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Two weeks ago PBS began airing Make 'Em Laugh, a superb documentary series on "the funny business of America." The premiere episode focused on slapstick kings of silent films and early talkies: Charlie Chaplin, Buster Keaton, Laurel and Hardy, Harpo Marx and the Three Stooges. If they'd been alive back then, the seven members of PB&J Theatre Factory might today stand alongside those giants, because their new show, Snack, is the best work of physical comedy that I've seen since … their last show, Sport.

It's 7 a.m., and two sleep-deprived servers (Brandon Roberts, Jason Horne) are preparing their diner for the day's customers. A fresh-faced kid (Mark Koenig) enters, "help wanted" sign in hand, and is immediately put to work serving an increasingly surreal succession of food-seekers: a sugar-snatching octogenarian (Becky Eck), a business traveler with a voluminously vocal digestive system (Patrick Braillard), an energy-shot—chugging obsessive jogger (Mike Gill, in one of several winks to Sport). When a brunette beauty (Meggin Weaver) with her nose in a cookbook comes in for coffee, the counterman goes overboard to brew the perfect joe. But she departs before their eyes can meet, compelling him to pursue her with cup and heart in hand.

The silly scenarios that follow, all revolving around the pursuit of food, are distinguished for three reasons. First, they are executed without any dialogue, which only enhances the emotional intelligibility (just as with Wall-E). The vocal void is filled instead with amusingly organic sound effects (mostly generated by Gill), bolstered with occasional verbal nonsense that recalls the pseudospeech from the Sims games. The show skates on a near-flawless soundtrack of snack-centric vintage music: from Scott Joplin to Satchmo; from "Beans and Cornbread" to "Yes! We Have No Bananas." The songs are more than just sonic wallpaper, as the musicality of the cast's comic timing makes many scenes border on ballet.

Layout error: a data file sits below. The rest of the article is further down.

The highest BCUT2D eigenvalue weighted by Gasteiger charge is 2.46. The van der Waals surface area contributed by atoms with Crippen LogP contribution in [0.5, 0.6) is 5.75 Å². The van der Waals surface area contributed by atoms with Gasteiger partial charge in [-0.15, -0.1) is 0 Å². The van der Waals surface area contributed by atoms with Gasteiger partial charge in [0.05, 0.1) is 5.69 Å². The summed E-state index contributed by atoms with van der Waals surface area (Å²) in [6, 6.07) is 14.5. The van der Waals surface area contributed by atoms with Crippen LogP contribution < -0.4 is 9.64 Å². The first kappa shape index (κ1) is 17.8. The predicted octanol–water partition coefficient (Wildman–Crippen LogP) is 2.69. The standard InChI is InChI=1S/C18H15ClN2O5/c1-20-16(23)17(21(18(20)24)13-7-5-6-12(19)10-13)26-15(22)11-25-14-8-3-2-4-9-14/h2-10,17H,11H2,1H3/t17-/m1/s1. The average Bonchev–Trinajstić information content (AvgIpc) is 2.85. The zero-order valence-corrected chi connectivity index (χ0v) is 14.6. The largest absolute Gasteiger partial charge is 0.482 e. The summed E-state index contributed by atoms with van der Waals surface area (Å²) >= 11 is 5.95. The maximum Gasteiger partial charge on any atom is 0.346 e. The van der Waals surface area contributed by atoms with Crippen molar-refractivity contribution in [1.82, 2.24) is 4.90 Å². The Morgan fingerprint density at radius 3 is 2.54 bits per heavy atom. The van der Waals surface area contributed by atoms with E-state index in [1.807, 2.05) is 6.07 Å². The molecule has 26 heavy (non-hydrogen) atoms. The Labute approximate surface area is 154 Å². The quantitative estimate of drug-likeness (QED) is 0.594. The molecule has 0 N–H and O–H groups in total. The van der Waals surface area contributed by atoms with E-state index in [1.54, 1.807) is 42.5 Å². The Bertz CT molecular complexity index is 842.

A second highlight is the cohesiveness of the entertainment, especially in light of the fact that this is a collaborative effort with no credited director (though stage manager Colin Peterson is the unseen "fifth Beatle"). I have a limited attention span for sketch comedy (Saturday Night Live is always 30 minutes too long), and their Fringe outings were under an hour, so I was surprised by how successfully PB&J sustained this full-length show. Topics range from TSA tortures and airplane indignities to enactments of corny kids' jokes, and it delightfully comes together by the end.

Finally, Roberts stands out in a superb ensemble as some sort of kinetic genius. From the shape of his ears to the slouch of his shoulders, Roberts appears to have been genetically engineered to be funny; whether he's a harried busboy or a hungry Neanderthal, he radiates pathos and pulls laughs with the smallest glance or squeal.

Slapstick, it's said, is the most primitive comedy, but that is no insult. Snack is a show jaded adults and wide-eyed kids can enjoy equally, not unlike a great Looney Tunes cartoon. Just watch your waistline: I demolished a bag of popcorn and a box of Whoppers before intermission.

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